What should Georgia do next?

  1. She can lean across the table and slap the taste out of Krystal’s mouth.
  2. She can fire Krystal and escort her off the premises with well-placed kick in the rear.
  3. She can remember how short-staffed they are and give Krystal a written reprimand and a second chance.

In the actual situation, the company gave the insubordinate employee a second chance based on staff shortages. But they started the search for a replacement.

If your company is struggling with HR issues, Corporate Compliance Risk Advisor can help you create HR policies that are appropriate for your company’s size and then serve as a resource to your staff as the policies are implemented.

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Welcome To The Real World

Another update from the Jungle….

Mercedes is a millennial who was recently assigned to Sandy’s department.  Sandy likes working with younger people who are natives of the digital world and can show her how to use her smart phone apps. They are young, enthusiastic and some, like Mercedes, are idealists.

Mercedes wants to change the world. After college, her parents supported her for an additional year so that she could work at a non-profit. Her record of clever ideas for the non-profit helped her get hired at Sandy’s company.

In her first week, Mercedes suggests some relatively inexpensive software upgrades that improve efficiency and save money. Most of the savings come from job cuts as tasks are automated. The older workers who are let go aren’t qualified for other open positions and management cut the training budget back around the time Mercedes was born. Mercedes doesn’t notice the job losses because she’s on to her next big idea.

Her next big idea is an IT systems upgrade that may save the entire company millions of dollars. Unfortunately, the upgrade will also cost tens of millions of dollars, require the company to shut down entirely for six months, and cause massive job cuts. She announces her idea to Sandy’s boss, Bob.  He thanks Mercedes and boots her out of his office.

Mercedes doesn’t understand how Bob can be so dim-witted as not to see the long-term benefits. She won’t listen to Bob or Sandy when they tell her that the company simply can’t afford to give up six months of sales to rebuild IT systems from scratch.

Mercedes thinks that Bob and Sandy are being negative because they are dinosaurs who don’t “get” new technology and how it improves the world. Mercedes decides she needs to bypass the unenlightened ones and go straight to the top.  She tells Sandy that she wants to pitch her idea to the company president.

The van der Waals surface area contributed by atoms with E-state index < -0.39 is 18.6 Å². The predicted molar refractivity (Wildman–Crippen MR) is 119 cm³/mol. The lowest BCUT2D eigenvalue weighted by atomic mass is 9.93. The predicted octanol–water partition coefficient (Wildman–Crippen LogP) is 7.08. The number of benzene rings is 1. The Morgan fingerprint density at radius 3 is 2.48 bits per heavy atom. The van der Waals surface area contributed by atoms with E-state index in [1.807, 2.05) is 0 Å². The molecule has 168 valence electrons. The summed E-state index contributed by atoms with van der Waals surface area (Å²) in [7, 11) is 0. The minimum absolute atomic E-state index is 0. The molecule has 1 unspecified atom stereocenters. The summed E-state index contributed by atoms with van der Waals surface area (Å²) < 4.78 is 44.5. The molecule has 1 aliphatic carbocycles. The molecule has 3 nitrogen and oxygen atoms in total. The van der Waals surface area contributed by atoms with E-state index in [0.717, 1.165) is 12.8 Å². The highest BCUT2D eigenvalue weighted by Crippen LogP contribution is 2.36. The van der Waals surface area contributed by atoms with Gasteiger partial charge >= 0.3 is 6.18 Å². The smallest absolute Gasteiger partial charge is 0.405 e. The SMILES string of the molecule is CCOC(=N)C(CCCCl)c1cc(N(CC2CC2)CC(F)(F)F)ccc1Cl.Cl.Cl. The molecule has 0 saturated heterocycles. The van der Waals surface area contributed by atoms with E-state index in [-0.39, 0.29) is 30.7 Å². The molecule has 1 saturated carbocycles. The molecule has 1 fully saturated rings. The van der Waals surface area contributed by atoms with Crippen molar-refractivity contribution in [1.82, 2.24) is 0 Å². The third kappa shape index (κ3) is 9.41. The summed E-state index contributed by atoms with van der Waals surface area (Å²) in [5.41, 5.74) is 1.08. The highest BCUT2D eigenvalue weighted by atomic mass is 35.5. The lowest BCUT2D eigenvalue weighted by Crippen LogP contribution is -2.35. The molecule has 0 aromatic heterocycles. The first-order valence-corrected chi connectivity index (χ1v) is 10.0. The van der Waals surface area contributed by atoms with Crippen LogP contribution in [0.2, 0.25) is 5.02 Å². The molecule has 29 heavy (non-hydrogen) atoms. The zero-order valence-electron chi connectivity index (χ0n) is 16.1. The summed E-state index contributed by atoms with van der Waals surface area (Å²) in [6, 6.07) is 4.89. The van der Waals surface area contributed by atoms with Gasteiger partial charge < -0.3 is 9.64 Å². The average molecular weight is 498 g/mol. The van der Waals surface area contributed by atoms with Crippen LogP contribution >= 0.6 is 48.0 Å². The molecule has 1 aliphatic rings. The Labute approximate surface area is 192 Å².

What advice should Sandy give to Mercedes?

  1. She can encourage Mercedes and then watch as the company president explodes like a geyser at the thought of losing six months revenue.
  2. She can suggest that Mercedes drink fewer cappuccinos and increase her wine consumption in the hopes she will have fewer brilliant ideas.
  3. She can tell Mercedes that the company president will be more receptive to her ideas if she can come up with a plan to offset the short term costs.

Idealism is a wonderful quality but not necessarily in the workplace. Idealistic employees can be encouraged to volunteer with local non-profits. HR can help by encouraging management to offer paid leave for volunteer work.

If your company is struggling with HR issues, Corporate Compliance Risk Advisor can help you create HR policies that are appropriate for your company’s size and then serve as a resource to your staff as the policies are implemented.

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Up There! It’s Helicopter Mom!

Another update from the Jungle….

Winston is a new employee, and he’s got a big problem with his boss, Roger, but doesn’t realize it. Roger is sick of hearing from Winston’s mom.  Back in the day, Roger would have called Winston a “momma’s boy.” Now, Roger reflects bitterly, Winston’s just a typical millennial.

It all started when Roger called Winston to set up a job interview. First, Winston asked if he could call back after checking his calendar. A week later, Winston called Roger to set up the interview. Winston admitted he needed time to call his mom, and now he has a special request. Can he bring his mom along to the job interview?

Why, asks Roger, pardonably puzzled, she’s not applying for the job is she? No, replies Winston; she just wants to check out the company to make sure it’s the “right fit” for him. Roger is so stunned, he agrees. Besides, he wants to meet the woman who has convinced her college-educated, adult son that he needs her approval for a job.

It’s the strangest job interview Roger has ever conducted in his long managerial career. He asks Winston a question, and mom prompts Winston on his responses and invariably explains his answers to Roger. Winston seems happy to let his mom control the interview.